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Imagine That

Nov. 3rd, Saturday. The whole course of events for the next couple weeks has suddenly changed. After making the final entry in Vol. 2 of my journal, I decided to take a walk. I couldn’t make it to my job today because I was nearly out of gas and my paycheck hadn’t come in the mail. I figured I’d take a walk and then do some painting when I got back. I put on my leather jacket, for it was a typical cool fall day (and cloudy), and headed towards one of the busier streets. I had to find a mailbox to mail my time card in, so as to get paid for working this week. It was about the only constructive thing I could do.

I saw a mailbox only a couple short blocks away, but I felt like getting into things a little more, and headed towards the little town’s square. It was Saturday, so people would be about, and I figured getting where things were happening and were new to me would have to increase my odds for bettering my situation. (This same line of thinking was what prompted me to take my trip in the first place.)

Illusions_Richard_Bach.jpg

As I walked, kicking through fallen leaves and litter, I was reminded of the walk I took just before I left Ken’s place in Harlingen. Then, too, I had wanted to think about my situation and I ended up finding a ten-dollar bill, dirty from blowing alongside the road for who knows how long. I had needed money then to make it up here to Dallas. Now, I thought, I really would like to run across some money. Then I remembered something I’d read in a book called, “Illusions.” (It was a great book; I had even brought it along on my trip to read again, sometime.) It had said if you want something to enter your life, you picture it in your mind, floating on a blue background, and your hand reaching and grabbing it. So I pictured me grabbing a 20-dollar bill, floating on blue. Afterwards I remember how the book had added that you never know how or when it will happen, though. Despite my gloomy mood this morning, I kinda felt sure that this process would work.

After a bit of walking, looking at the nice old houses that lined Virginia St., I finally made it “into town,” and a block later, the square. They were doing a lot of construction there and I thought that without the construction noise, it would probably have a real homey, small-town feel to it. I walked past a painter eating lunch in a nearly-done building. A few doors down I turned around and went back and asked him if he could use any help with whatever he was doing. He said he had enough help, so I asked what the place was going to be when he got done. A theater of art, he said. I thanked him anyway and left, wondering what exactly a theater of art was. Well, it was a good try, I thought. He may have paid me to help him.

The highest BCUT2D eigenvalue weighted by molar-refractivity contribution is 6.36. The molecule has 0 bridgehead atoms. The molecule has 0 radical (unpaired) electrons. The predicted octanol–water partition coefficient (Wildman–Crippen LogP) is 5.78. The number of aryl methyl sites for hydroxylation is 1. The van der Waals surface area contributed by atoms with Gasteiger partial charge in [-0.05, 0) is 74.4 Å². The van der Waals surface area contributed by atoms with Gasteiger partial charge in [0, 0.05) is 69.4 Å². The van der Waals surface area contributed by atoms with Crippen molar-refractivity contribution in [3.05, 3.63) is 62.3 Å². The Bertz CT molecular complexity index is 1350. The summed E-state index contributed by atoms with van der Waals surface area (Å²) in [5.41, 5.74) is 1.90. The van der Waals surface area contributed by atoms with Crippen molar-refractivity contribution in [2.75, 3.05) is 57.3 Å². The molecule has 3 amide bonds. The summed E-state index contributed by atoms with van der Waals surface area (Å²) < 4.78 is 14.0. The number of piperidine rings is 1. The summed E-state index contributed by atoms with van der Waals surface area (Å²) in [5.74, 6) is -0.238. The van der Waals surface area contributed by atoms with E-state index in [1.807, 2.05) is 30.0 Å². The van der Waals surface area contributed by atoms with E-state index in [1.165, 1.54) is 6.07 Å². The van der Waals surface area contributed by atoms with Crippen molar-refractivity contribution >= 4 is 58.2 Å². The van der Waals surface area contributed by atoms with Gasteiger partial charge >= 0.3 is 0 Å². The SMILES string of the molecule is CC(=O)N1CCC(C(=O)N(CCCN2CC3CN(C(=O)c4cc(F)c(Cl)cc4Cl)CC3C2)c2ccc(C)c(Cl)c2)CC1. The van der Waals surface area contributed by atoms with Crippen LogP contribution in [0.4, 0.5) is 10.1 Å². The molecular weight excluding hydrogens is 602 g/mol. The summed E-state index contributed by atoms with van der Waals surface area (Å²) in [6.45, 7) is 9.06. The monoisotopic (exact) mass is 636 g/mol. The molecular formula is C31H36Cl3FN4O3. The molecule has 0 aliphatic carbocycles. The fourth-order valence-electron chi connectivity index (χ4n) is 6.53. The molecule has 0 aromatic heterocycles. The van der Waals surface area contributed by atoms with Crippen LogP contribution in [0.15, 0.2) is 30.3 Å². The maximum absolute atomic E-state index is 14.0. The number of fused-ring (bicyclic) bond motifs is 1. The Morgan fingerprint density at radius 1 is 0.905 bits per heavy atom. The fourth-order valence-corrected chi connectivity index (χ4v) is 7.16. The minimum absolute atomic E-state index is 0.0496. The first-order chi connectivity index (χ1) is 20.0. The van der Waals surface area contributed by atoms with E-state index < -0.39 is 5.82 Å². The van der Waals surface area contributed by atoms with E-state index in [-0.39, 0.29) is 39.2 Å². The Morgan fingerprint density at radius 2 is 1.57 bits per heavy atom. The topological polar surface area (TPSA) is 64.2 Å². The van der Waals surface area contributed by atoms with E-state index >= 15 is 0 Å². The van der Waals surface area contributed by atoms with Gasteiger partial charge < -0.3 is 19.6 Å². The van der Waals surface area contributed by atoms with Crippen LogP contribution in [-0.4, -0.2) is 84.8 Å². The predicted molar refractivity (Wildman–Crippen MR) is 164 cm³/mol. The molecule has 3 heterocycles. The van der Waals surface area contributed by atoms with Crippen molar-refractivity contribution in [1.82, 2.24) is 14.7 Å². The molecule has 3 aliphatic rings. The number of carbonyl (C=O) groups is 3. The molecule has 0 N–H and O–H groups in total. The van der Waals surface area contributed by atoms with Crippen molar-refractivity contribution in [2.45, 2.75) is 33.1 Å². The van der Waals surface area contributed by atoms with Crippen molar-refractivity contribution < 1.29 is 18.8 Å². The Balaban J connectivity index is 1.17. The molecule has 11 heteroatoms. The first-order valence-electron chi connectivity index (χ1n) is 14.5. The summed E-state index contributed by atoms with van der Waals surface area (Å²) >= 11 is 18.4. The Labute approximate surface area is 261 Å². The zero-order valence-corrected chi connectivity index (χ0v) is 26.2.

I mailed my letter and did some people-watching, went into a couple stores, and was heading back on Louisiana St., the other busy street with nice old houses on it. I stopped and talked to an old man who was looking at a little creek that passed under the road. He had been going the opposite way I was going but he walked with me, back the way he’d come. He was telling me how he was from Virginia and was staying with his grandson in this big old house on the corner, when we both looked down to see a twenty-dollar bill (“MY twenty,” I thought), with a ten next to it. Since it was on his side of the sidewalk he quickly reached down and picked them up. “Can you imagine that?” he said, while my mind was whirling with what to do next. We both immediately started to look around for more, of course. I turned and looked on my side and saw a one-dollar bill, bent to pick it up, and my heart jumped when I noticed it was folded with a hundred-dollar bill! I couldn’t quite believe it. We looked a bit more and the man asked me what I’d found. I showed him and said, “Can you believe that?!” We both laughed and I told him that I thought I might find something today. I laughed some more and showed him my last seven cents and told him how I was wondering what I was going to do.

We casually walked down to the beautiful house he was staying at and he told how his grandson had restored the whole thing. I thanked him for the profitable walk and walked back towards Dave’s house, with a smile on my face and a bounce in my step. I thought about how clean the bills were, compared to the old ten-spot I’d found before. A block away I had to take the two bills out again to be sure I hadn’t imagined the whole thing. I hadn’t.

Posted by VANagain 15:53

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Awesome, Rich!

by Cousin Carolyn

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